FORT COLLINS, Colo. (Reuters) - The soybean market has not had a whole lot going for it in the past year with ample supplies after years of large global crops, weakening demand out of China, and the U.S.-China trade war.
The trade war has undoubtedly, and perhaps single-handedly, kept Chicago-traded soybean futures afloat for the past several months, even in the face of overwhelmingly large U.S. stocks. The idea that China may remove tariffs and/or agree to buy a specified amount of U.S. beans as part of a deal has been the glue keeping the market together.
But traders have been slowly losing patience for the United States and China to work out their differences. That may have come to a head on Sunday when U.S. President Donald Trump unexpectedly announced plans to raise tariffs against Beijing this week.
The news sent soybean futures plunging on Monday near an eight-month bottom in the low $8-per-bushel range, dangerously close to decade lows.
Part of traders’ disappointment has to do with the fact that the trade talks have been reportedly going well for months and a deal had seemed just weeks away. The shock of new tariffs when things were supposedly progressing added to Monday’s market bloodbath. One possible glimmer of hope is that commodity funds are already record short in soybeans, which in theory might prevent the price from plunging too much further. But new records have been set for two weeks now, and by trade estimations, funds have expanded their massive short in the last few days.
It might be a mistake to prescribe never-ending doom and gloom for the unpredictable soybean market, though. Last summer, most traders would not have forecast soybeans would have a $9-handle to open 2019.
But soybean futures may be within striking distance of a $7-handle, something that has been absent for more than a decade.
The last time most-active CBOT soybean futures dipped below $8 per bushel was on Dec. 8, 2008, and the last time they closed below that mark was just three days earlier.
Since then the pressure has only grown: Global soybean consumption has risen 52 percent since 2008, but global production has more than matched that with a 64 percent rise.
Outside of optimism over the trade talks, CBOT soybeans have barely had a good reason to rally over the past year. Dryness during the height of Brazil’s growing season spooked the market at the start of the year, but it soon became clear that the losses would not be significant enough to threaten world supply.
The timing of the trade war was horrible since it began just as the 2018 U.S. soybean shipping window closed and China and other soybean buyers would turn to Brazil for six months. That made it difficult to determine whether China was actually avoiding U.S. beans or just buying from Brazil at that time as was normal.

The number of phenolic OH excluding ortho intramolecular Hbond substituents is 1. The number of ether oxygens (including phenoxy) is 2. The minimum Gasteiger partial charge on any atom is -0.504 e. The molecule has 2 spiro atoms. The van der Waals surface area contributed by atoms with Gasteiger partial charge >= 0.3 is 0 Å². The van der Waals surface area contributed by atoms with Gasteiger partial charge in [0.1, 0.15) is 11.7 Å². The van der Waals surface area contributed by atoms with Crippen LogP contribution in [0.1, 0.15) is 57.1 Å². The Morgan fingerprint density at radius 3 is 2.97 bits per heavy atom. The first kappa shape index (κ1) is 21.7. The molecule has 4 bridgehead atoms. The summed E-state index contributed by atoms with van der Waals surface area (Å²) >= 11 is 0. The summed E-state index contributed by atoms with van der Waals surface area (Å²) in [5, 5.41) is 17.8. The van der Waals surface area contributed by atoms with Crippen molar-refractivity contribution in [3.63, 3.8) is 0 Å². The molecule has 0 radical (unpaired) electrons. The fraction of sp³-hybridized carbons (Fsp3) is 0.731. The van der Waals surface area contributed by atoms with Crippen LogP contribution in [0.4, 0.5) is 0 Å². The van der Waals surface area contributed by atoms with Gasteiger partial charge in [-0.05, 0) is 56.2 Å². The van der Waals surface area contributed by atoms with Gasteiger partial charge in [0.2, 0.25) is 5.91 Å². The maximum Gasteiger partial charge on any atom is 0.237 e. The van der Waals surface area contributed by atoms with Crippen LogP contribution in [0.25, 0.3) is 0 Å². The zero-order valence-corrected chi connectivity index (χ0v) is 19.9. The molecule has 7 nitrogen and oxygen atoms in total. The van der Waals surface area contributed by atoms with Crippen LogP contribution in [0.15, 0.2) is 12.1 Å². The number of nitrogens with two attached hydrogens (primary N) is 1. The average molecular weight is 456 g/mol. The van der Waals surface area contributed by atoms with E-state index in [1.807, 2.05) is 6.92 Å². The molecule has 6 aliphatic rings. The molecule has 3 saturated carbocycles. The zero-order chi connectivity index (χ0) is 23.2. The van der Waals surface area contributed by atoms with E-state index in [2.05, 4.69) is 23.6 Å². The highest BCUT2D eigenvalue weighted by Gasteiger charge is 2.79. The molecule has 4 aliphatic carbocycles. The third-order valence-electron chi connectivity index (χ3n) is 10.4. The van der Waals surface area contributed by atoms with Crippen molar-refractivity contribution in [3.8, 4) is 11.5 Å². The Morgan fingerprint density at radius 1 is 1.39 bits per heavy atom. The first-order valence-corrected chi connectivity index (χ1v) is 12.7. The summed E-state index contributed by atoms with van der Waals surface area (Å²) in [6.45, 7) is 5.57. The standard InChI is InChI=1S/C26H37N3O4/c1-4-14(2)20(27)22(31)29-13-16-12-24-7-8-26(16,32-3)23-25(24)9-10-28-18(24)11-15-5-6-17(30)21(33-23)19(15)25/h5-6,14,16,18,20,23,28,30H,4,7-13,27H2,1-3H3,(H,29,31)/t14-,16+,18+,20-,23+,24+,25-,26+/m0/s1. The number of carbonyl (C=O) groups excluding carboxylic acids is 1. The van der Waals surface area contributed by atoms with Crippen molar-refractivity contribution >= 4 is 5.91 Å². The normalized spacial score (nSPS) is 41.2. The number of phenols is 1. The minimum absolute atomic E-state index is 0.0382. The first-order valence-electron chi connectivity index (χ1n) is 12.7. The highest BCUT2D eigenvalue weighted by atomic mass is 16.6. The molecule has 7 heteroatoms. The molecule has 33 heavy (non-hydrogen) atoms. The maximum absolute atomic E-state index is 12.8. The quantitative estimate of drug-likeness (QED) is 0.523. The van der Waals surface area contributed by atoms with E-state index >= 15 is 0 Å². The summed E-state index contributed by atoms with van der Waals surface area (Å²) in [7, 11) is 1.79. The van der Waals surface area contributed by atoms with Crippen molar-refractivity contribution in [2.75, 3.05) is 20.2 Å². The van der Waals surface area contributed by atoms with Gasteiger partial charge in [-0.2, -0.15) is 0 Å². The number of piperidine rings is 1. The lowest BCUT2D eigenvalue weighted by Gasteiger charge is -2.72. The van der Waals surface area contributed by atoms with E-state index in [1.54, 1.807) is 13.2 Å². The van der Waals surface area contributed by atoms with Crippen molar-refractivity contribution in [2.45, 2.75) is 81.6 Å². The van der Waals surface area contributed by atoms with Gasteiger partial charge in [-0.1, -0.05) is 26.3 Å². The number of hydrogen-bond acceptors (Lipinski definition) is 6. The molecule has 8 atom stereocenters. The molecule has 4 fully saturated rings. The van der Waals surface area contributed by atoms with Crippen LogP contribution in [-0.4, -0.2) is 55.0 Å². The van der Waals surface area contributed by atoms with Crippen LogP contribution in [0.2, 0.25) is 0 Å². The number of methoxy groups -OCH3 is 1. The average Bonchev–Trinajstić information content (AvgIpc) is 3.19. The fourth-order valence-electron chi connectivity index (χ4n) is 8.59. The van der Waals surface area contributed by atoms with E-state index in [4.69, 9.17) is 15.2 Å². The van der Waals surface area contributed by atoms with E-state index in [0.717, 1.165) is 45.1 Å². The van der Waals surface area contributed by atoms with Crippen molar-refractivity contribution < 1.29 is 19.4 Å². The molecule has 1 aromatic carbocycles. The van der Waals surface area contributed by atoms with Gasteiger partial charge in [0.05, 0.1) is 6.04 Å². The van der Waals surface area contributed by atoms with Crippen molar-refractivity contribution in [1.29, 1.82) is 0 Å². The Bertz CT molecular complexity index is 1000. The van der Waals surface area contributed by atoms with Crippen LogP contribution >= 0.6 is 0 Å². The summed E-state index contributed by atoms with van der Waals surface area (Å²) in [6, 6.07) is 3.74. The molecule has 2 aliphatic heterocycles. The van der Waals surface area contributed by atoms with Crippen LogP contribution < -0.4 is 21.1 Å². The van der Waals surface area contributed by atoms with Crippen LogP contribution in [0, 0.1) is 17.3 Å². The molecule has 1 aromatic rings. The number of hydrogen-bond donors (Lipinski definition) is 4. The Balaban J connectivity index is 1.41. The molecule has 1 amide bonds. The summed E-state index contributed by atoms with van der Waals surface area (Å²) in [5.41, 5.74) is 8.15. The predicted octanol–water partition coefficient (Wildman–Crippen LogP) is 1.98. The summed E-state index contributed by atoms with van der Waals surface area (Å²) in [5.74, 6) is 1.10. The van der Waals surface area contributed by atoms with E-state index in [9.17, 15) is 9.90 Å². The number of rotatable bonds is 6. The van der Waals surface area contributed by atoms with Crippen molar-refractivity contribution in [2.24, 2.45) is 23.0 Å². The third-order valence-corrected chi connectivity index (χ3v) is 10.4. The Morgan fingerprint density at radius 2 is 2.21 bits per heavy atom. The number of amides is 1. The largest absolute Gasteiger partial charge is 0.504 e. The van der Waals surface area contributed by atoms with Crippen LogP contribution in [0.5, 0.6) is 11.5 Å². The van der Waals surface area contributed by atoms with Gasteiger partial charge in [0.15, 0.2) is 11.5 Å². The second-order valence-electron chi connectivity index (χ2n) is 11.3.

But now the timing has become even worse because feed demand in China has been curbed by a deadly outbreak of African swine fever (ASF) in its hog herds. This could prevent a trade deal from producing more demand for U.S. soybeans right away.
When the trade war broke out, Brazil set monthly soybean export records in 10 straight months starting last May. But new highs were not made this March and April. Setting new export records in those months should have been a breeze for Brazil under normal conditions given that U.S. exports to China were down 85 percent year-on-year between September and February, and this is tangible evidence that Chinese demand is down.
Recent wet weather in the U.S. Midwest has delayed corn planting and has sparked fears that this could eventually lead to more unneeded soybean acres. Earlier in the year, CBOT futures were suggesting that soybeans may be just as profitable as corn, even though the cash markets were not sending the same message.
The new-crop soybeans to corn futures ratio certainly favors corn now, and farmers will likely make every effort to get those acres in. The ratio was between 2.35 and 2.4 from January through late April, but it has plunged down to 2.23 as of Monday, the lowest May levels since 2013.
Ratio values around 2.5 or greater favor soybeans, while values under 2.3 clearly point toward corn.
A return to $7 beans would be very unlikely without some involvement from China, and it could be the lost demand from ASF rather than the trade war that could firmly cement futures in that range for a long while.
China’s soybean consumption has risen to 30 percent of the world total from 22 percent in 2008, and its imports have nearly doubled over that timeframe. A change in Chinese demand would certainly change the aesthetics of the soybean market, and that might be the inevitable destination for now.
The opinions expressed here are those of the author, a market analyst for Reuters.
Editing by Lisa Shumaker